The loonie rose 0.15 of a U.S. cent to 79.89 cents.
U.S. gross domestic product grew at an annual rate of 2.2 per cent in the October-December quarter, down from estimates of 2.6 per cent last month in a reflection of weaker business stockpiling and a larger trade deficit.
A bigger surprise was a glum reading on the manufacturing sector in the U.S. Midwest, which fell to a 5 1/2-year low in February. The Chicago Purchasing Managers Index fell to 45.8 from 59.4 in December, a reading indicating contraction.
Also, the University of Michigan's widely watched consumer sentiment index slipped to 95.4 from 98.1 in January.
Oil prices advanced after plunging almost $3 a barrel on Thursday to the lowest level in a month as data showed a continuing buildup of crude inventories in the United States that has left supplies at an 80-year high. On Friday, the April crude contract in New York closed up $1.59 at US$49.76 a barrel.
Also depressing oil and other commodity prices lately has been a steadily strengthening U.S. dollar. A stronger greenback makes commodities more expensive for holders of other currencies and depresses demand.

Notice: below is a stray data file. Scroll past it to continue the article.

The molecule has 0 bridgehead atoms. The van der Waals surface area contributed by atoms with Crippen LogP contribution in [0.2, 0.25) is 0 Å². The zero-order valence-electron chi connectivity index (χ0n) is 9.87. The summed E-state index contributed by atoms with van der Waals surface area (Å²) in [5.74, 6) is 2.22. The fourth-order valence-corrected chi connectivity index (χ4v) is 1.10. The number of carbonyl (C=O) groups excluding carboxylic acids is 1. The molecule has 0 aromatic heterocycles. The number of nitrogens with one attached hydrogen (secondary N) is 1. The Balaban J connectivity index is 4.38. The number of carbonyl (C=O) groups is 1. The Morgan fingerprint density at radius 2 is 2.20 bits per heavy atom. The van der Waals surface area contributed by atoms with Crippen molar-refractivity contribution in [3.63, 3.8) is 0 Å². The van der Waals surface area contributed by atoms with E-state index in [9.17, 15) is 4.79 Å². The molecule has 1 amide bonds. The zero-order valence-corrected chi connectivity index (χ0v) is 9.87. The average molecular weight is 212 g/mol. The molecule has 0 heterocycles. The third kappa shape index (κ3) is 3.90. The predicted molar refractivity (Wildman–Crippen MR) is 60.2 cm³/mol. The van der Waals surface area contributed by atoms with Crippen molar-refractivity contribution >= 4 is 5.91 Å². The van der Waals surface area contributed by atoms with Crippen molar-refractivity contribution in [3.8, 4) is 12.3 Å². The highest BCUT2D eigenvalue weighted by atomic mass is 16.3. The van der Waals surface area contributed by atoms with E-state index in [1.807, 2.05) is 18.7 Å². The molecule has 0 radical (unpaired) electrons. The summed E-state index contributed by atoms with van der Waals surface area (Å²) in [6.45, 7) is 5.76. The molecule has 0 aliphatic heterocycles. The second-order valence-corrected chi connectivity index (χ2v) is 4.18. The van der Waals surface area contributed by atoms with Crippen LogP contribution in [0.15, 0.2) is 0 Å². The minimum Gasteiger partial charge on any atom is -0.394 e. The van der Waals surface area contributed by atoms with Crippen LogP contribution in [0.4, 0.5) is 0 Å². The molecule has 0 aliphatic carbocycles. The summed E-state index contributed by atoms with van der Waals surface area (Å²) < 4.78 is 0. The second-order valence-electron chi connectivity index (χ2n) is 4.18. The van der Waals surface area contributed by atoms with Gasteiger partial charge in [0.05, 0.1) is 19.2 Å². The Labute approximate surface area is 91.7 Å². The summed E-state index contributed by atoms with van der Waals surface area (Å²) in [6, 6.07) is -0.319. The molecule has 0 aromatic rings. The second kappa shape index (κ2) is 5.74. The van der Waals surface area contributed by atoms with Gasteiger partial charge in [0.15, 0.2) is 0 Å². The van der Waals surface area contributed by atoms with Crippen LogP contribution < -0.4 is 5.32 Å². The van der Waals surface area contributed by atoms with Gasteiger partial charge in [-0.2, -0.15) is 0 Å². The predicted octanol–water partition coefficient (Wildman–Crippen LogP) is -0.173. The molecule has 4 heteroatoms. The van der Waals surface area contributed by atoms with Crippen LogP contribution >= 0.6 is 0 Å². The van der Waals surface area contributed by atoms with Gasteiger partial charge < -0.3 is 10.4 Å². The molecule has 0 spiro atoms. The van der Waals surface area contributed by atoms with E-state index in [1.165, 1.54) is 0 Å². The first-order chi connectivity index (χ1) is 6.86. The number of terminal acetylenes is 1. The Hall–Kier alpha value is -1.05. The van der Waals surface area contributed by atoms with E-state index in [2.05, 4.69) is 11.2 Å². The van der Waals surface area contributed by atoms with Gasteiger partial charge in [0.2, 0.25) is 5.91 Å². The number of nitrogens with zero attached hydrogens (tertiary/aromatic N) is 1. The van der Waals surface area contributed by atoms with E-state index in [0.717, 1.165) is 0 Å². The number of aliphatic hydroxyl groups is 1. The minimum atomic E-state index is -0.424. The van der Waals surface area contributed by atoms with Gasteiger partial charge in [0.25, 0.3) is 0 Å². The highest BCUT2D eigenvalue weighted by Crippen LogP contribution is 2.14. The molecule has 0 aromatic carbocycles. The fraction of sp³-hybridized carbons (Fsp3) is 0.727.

Metal prices were mixed Friday with April gold up $3 to US$1,213.10 an ounce while May copper was virtually flat at US$2.69 a pound.
Meanwhile, traders are looking ahead to the next interest rate announcement from the Bank of Canada on Wednesday.
There has been speculation that Canada's central bank would follow up its surprise quarter-point cut in January with another cut next week to support the economy against the negative effects of the collapse in oil prices.
But expectations for such a cut started to fade earlier this week following remarks from Bank of Canada governor Stephen Poloz, who said the January rate cut had given central bankers time to figure out how best to steer the country back toward stability as the effects of the plunge in crude prices ripples across the economy.